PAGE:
ps6fall2000 - 14.03 Fall 1999 Problem Set #6. Due in Class...

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14.03 Fall 1999 Problem Set #6. Due in Class #22 1. The government of Rothschildia (a small, densely populated island nation off of the coast of Cambridge) is considering implementing a voluntary national health insurance plan. Everyone in Rothschildia is risk averse with VNM utility function U ( W ) = W 0.5 . Each citizen has a wealth of 1 Stiglitz (the local curency) but should he or she become ill, s/he must spend her entire wealth of 1 Stiglitz on health care. (Since the cure is immediate and complete, the only disutility of illness is this 1 Stiglitz cost.) The only respect in which Rothschildians differ from one another is that each has a different ex ante probability of becoming ill, p i . Illness probability is distributed uniformly among citizens on the [0,1] interval, meaning that on average one-half of the population becomes sick in a year, but that each person has a different probability, p i , ranging from zero to one where all values of p i are equally likely. If p i = 0 , person (i) is certain not to become ill, if p i = 1, person (i) is certain to become ill, if p i = .5 , person (i) has a 50% probability of becoming ill, etc. Moreover, each citizen knows his own individual illness probability but the government only knows about the distribution of probabilities. Finally, for this problem, you should assume that each citizen lives only 1 year but that a new generation is born every year (each also knowing his or her p i ). The government, of course, persists from year to year. You should also bear in mind the following facts about uniform probability distributions : 1. If a variable is distributed uniformly on the [0,1] interval, the mean (i.e., expected) value of the variable greater than or equal to a given cutoff, L , is ( L + 1) / 2 . Similarly, the expected value below a given cutoff, U , is ( U + 0)/ 2 = U / 2 . Hence, the expected value of observations ½ is ¾, and the expected value of observations £ ½ is ¼. 2. If you want to calculate the expected value of a function of a random variable , you must integrate that function over the probability distribution of the random variable which is specified by its ‘probability density function’ (PDF). The probability density function of a U[0,1] (where U stands for uniform) variable could not be simpler. It’s: f ( x ) = 1 Meaning that all values between 0 and 1 are equally likely (and, moreover, the sum of probabilities of all possible values – the integral of f ( x ) on [0,1] – is 1). So, for example, if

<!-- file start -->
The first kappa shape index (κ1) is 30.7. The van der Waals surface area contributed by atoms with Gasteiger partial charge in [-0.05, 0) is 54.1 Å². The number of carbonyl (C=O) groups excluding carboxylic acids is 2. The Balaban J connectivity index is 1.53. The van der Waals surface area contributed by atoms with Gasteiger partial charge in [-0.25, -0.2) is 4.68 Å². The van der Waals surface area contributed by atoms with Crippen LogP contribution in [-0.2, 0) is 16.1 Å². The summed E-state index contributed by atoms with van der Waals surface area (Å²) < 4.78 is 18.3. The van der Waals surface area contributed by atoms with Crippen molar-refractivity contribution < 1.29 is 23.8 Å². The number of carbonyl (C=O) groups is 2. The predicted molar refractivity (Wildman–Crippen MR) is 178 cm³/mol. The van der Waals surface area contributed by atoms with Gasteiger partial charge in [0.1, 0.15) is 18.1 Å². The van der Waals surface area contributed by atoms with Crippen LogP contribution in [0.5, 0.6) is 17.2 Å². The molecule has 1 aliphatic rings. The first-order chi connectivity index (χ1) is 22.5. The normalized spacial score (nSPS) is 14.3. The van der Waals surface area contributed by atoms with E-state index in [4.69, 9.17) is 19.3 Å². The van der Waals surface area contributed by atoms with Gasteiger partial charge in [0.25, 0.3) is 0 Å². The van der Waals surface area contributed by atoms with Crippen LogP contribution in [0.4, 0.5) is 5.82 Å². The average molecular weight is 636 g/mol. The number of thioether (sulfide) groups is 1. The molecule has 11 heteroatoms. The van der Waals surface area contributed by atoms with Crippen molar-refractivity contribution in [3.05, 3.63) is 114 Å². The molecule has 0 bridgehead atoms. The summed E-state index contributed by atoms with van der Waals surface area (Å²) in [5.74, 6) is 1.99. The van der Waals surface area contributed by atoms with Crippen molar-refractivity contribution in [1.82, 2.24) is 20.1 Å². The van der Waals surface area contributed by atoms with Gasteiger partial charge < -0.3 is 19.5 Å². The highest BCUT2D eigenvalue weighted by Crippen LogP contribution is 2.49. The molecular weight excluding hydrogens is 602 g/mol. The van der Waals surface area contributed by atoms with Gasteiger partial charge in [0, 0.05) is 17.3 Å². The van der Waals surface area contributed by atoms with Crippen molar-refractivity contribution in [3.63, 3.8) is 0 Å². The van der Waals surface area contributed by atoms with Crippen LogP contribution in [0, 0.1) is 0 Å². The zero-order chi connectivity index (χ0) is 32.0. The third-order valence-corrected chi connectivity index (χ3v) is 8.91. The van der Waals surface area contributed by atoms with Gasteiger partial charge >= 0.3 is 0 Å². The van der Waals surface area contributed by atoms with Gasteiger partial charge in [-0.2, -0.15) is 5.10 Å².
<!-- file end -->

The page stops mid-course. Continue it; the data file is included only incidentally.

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This note was uploaded on 03/18/2012 for the course ECON 201 taught by Professor Çakmak during the Spring '10 term at Middle East Technical University.

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ps6fall2000 - 14.03 Fall 1999 Problem Set #6. Due in Class...

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